What apparently angered the bosses of ‘La Eme’, who control Hispanic gangs in Southern California, including the Mara Salvatrucha (MS-13) and Florencia 13, is that Olmos changed the original script to add drama and added events that never happened.
One of those scenes that bothered them was Cadena’s rape in a juvenile jail. The other occurs at the end, when ‘Santana’ he is stabbed to death by his own “carnals”.
The original text on which it was based american me It was written in the 1970s by screenwriter Floyd Mutrux. It was a Hispanic version of the legendary movie The Godfather, a romantic saga about the five Italian-American mob families operating in New York.
americanme, For his part, he would tell the story of the gang that would ultimately become an important ally of the cartels in the distribution of drugs in the United States and a headache for the authorities.
“I want to show that there is a cancer in this gang subculture,” Olmos said in an interview with the newspaper. Los Angeles Times in 1991. “They will say: ‘You have taken away our manhood with this film.’ I tell them: ‘Either you treat the cancer or it eats us alive.'”
Olmos doubted that the way Cadena’s life and death would be portrayed would have repercussions. Some media reported that the actor visited Morgan in jail and gave him a copy of the script to read. The veteran gang member’s only comment was “don’t take me for a limp,” since he was wearing a prosthetic leg. Apparently after the meeting he rewrote part of the script.
“Eme never forgets”
Floyd Mutrux, who was also one of the executive producers of americanme, he was upset by the changes made to the original text and never showed up to the recording set. “I gave one of my best pieces of work to someone who didn’t respect it,” Mutrux told the Times in the ’90s. “Eddie took away her heart, her dignity, her passion. He changed the movie. He just didn’t get it,” he added.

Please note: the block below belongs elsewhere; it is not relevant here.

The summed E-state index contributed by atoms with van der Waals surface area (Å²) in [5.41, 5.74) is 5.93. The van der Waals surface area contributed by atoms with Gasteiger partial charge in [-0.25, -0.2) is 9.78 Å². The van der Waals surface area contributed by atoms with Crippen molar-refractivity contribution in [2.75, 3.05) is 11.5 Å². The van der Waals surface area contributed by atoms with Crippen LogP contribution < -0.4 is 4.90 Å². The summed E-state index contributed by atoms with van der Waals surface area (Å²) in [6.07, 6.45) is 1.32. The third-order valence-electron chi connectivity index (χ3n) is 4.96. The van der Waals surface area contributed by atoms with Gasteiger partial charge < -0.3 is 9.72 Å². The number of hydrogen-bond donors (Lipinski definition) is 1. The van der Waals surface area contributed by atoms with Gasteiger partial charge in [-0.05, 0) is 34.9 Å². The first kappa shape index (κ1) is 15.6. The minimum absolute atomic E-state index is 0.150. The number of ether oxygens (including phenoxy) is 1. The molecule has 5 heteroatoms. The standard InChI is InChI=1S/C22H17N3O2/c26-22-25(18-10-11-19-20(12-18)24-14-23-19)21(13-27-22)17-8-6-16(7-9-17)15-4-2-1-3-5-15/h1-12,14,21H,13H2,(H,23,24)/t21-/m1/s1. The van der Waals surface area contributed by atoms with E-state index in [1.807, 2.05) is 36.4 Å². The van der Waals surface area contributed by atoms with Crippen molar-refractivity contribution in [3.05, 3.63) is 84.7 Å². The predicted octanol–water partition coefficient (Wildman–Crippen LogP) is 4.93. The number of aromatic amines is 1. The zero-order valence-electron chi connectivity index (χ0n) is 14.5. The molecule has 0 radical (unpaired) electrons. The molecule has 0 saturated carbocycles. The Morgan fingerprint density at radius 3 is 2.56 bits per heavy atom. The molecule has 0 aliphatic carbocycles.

Olmos himself received a series of death threats shortly after the premiere, he contacted the FBI and went into hiding for a while. In May 1992, a member of ‘La Eme’ sent him a letter in which he told him he had heard interesting things about americanme, He asked for a copy of the script and wished him “health, happiness and success at the box office,” according to a newspaper note.
In addition, Morgan sued Olmos already Universal Studios in Los Angeles Superior Court in April 1993 seeking at least $500,000 in punitive damages. He argued that the film, through the character of ‘JD’, attributed crimes to him for which he was never accused and feared that they would deny him parole for that. A few months later Morgan died of cancer in prison.
By 1996, a 33-count federal indictment charged members of the Mexican Mafia with extorting money and property from Olmos for failing the gang with his film.
Olmos did not respond to messages sent by this means requesting an interview.
Gabe Morales, the author of the book The history of the Mexican Mafia, he says that this is still a “hot topic 30 years later” and assures that “many people died because of it”.
“It is said that ‘La Eme’ never forgets”, warns Morales.